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CommUnityCare clinics stretch resources as omicron surge limits staff and increases patient load

The CommUnityCare Health Center in Hornsby Bend is one of 27 CommUnityCare clinics in Central Texas.
Gabriel C. Pérez
The CommUnityCare Health Center in Hornsby Bend is one of 27 CommUnityCare clinics in Central Texas.

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The latest COVID-19 surge is causing staffing issues among health care providers in Austin who are already tired and burnt out from previous waves.

About 5% to 6% of staff at CommUnityCare has had to be out because they've had COVID or been exposed to it in recent weeks, according to Chief Medical Officer Dr. Nicholas Yagoda. CommUnityCare operates several clinics in Travis County that provide health care to the region’s uninsured population.

While symptoms may be less severe with omicron than with previous variants, particularly for people who are fully vaccinated, the sheer volume of cases is straining health care providers.

“For a workforce that’s already exhausted, [this omicron surge] actually continues the influx of patients at a very high level, but it also impacts our staff themselves as community members,” Yagoda said. “So, we are seeing more of our staff go out sick.”

At the same time, demand for services has increased. As more people get sick, more are in need of testing and guidance on how to isolate if they test positive — which is where clinics like CommUnityCare come in.

CommUnityCare is the largest provider of ambulatory services — or outpatient care — for the underinsured and uninsured in the region, Yagoda said. The health centers offer primary care, as well as other services, and have been offering COVID-19 testing to patients throughout the pandemic. Their patients are largely socioeconomically disadvantaged and people of color.

The combination of limited staff and high patient volumes has forced CommUnityCare to stretch resources, like moving patients to a different clinic when a doctor gets sick and employing telehealth services where it can. So far during this surge, none of the CommUnityCare clinics have had to shut down, Yagoda said. But staff members are tired and often working overtime.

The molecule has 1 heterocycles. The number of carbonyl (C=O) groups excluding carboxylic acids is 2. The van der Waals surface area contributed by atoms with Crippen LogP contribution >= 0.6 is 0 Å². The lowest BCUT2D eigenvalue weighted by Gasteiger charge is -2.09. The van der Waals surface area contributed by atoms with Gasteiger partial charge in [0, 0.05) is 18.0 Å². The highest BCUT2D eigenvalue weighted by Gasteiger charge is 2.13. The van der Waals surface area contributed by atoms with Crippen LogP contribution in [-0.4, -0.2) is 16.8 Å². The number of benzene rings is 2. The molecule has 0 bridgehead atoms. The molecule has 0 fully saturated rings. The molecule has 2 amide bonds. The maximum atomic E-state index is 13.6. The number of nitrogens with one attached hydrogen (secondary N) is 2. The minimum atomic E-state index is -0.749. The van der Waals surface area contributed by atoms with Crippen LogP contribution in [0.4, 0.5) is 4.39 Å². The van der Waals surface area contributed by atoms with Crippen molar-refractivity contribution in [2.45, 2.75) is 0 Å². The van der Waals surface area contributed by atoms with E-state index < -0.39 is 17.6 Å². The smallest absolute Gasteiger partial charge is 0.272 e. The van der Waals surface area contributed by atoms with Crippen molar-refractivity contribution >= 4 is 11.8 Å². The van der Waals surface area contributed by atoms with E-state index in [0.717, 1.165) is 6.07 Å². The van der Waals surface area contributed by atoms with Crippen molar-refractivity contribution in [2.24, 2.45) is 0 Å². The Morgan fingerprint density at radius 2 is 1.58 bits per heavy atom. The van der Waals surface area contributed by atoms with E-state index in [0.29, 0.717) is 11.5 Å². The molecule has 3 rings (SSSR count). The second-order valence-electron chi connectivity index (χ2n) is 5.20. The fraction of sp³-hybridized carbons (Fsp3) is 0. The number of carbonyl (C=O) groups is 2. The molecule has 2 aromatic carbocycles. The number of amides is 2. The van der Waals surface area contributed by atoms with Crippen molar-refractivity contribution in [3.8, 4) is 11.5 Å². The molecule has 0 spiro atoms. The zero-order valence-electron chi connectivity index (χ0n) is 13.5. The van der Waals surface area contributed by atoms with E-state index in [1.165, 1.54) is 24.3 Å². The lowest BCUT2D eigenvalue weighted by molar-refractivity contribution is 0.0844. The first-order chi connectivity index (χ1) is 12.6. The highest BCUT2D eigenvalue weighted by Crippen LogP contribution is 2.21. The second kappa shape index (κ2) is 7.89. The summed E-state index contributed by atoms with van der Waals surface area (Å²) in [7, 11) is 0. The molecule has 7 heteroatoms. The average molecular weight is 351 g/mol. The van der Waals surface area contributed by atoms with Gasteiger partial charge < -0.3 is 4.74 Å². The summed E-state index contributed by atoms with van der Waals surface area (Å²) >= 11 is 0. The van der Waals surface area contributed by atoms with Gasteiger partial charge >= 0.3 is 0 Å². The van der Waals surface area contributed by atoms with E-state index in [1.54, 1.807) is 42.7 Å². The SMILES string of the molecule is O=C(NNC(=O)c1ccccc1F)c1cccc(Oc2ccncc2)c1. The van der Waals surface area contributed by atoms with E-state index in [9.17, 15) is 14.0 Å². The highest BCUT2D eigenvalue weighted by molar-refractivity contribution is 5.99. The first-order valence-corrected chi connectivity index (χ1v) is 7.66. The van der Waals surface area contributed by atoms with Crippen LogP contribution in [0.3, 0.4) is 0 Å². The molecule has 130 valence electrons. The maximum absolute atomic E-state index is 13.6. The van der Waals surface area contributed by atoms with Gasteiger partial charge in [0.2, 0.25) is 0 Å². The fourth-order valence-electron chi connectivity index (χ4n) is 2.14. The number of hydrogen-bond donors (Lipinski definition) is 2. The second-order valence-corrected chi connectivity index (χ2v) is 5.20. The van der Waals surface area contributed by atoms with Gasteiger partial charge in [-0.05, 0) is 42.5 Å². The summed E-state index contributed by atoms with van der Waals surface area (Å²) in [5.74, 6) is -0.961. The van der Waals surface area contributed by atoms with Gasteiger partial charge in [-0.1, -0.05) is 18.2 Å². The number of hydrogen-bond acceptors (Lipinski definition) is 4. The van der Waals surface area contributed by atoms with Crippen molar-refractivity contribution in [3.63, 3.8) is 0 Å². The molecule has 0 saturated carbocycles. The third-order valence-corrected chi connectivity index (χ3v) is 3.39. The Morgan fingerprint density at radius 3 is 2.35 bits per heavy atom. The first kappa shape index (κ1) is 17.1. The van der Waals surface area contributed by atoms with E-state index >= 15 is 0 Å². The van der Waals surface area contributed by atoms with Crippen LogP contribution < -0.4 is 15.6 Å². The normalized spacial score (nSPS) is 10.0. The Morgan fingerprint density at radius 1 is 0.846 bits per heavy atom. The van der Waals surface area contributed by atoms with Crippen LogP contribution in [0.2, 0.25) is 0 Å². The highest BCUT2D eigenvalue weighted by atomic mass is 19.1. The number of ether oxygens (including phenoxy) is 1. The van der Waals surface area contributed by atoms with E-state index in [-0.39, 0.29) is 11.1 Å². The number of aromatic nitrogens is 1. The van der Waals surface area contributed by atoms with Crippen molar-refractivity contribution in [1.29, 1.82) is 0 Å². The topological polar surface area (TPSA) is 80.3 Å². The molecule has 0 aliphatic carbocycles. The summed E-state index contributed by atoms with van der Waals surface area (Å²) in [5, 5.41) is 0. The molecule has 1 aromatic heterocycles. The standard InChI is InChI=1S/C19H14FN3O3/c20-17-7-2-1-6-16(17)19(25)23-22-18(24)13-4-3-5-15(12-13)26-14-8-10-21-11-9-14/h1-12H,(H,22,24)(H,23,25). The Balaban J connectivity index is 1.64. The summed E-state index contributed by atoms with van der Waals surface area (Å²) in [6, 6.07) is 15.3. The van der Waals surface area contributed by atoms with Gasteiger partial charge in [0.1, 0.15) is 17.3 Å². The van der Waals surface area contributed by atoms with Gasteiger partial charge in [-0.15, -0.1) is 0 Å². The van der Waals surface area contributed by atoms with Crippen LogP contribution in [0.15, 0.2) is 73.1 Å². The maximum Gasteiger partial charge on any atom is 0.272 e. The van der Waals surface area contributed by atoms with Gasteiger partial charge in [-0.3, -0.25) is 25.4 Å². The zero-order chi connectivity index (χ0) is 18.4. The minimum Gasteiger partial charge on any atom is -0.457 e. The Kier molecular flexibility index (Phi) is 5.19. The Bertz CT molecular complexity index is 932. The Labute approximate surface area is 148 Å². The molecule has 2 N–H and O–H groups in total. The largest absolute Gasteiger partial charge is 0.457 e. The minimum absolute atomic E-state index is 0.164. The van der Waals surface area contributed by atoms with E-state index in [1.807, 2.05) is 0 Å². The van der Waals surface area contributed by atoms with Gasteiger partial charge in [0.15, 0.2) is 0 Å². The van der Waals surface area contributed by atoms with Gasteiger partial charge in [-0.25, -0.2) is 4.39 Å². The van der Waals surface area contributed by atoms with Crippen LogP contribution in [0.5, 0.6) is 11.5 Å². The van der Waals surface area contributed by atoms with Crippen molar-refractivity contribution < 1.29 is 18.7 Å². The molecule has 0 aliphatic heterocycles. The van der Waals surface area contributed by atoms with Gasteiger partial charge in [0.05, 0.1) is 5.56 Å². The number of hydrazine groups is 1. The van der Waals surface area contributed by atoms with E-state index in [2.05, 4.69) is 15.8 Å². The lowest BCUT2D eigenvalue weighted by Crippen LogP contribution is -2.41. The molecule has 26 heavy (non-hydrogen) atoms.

“It requires a lot of resiliency and creativity in making sure that we're not losing access for our patients and for the most part, at this point, we have been able to hold up the same level of access for our community, who are also in significant need of our resources,” he said. “It's a tight balance that we have to keep.”

COVID-19 cases have been on the rise in Austin over the last few weeks spurred by the highly contagious omicron variant. Health officials say this variant now makes up more than 80% of cases in the Austin-Travis County area. The positivity rate in Travis County jumped to a record high of 30% this week, meaning about 1 in 3 tests administered came back positive.

Yagoda said CommUnityCare is seeing more breakthrough cases now.

“Even amongst the vaccinated and those who are boosted, we are seeing some breakthrough infections, but, again, those are very mild and those are much simpler to manage,” he said. “They're more like dealing with the common cold or flu. Those who are still unvaccinated, though, are tending to be much sicker.”

Austin moved to Stage 5, the highest level of Austin Public Health’s COVID-19 risk guidelines, on Thursday. Under this stage, fully vaccinated and boosted people should still wear well-fitting masks when in public. Partially or unvaccinated people, and those who still need booster shots, are discouraged from gathering outside their homes at all and urged to get vaccinated as soon as possible.

Though the omicron variant seems to bring less severe symptoms than other variants, especially among the vaccinated, health officials warn it is still hospitalizing and killing people. And more cases leads to more hospitalizations, which could overwhelm hospitals.

Additionally, health officials are concerned about the increasing infection rates causing staffing shortages in critical fields, like health care and schools.

“We haven’t witnessed the behavior changes necessary to curtail the current spike," Austin-Travis County Health Authority Dr. Desmar Walkes said on Thursday. “There will come a point when schools and businesses and community centers will not be able to open their doors if we don’t do something.”

Marisa Charpentier is KUT's assistant digital editor. Got a tip? Email her at Follow her on Twitter @marisacharp.
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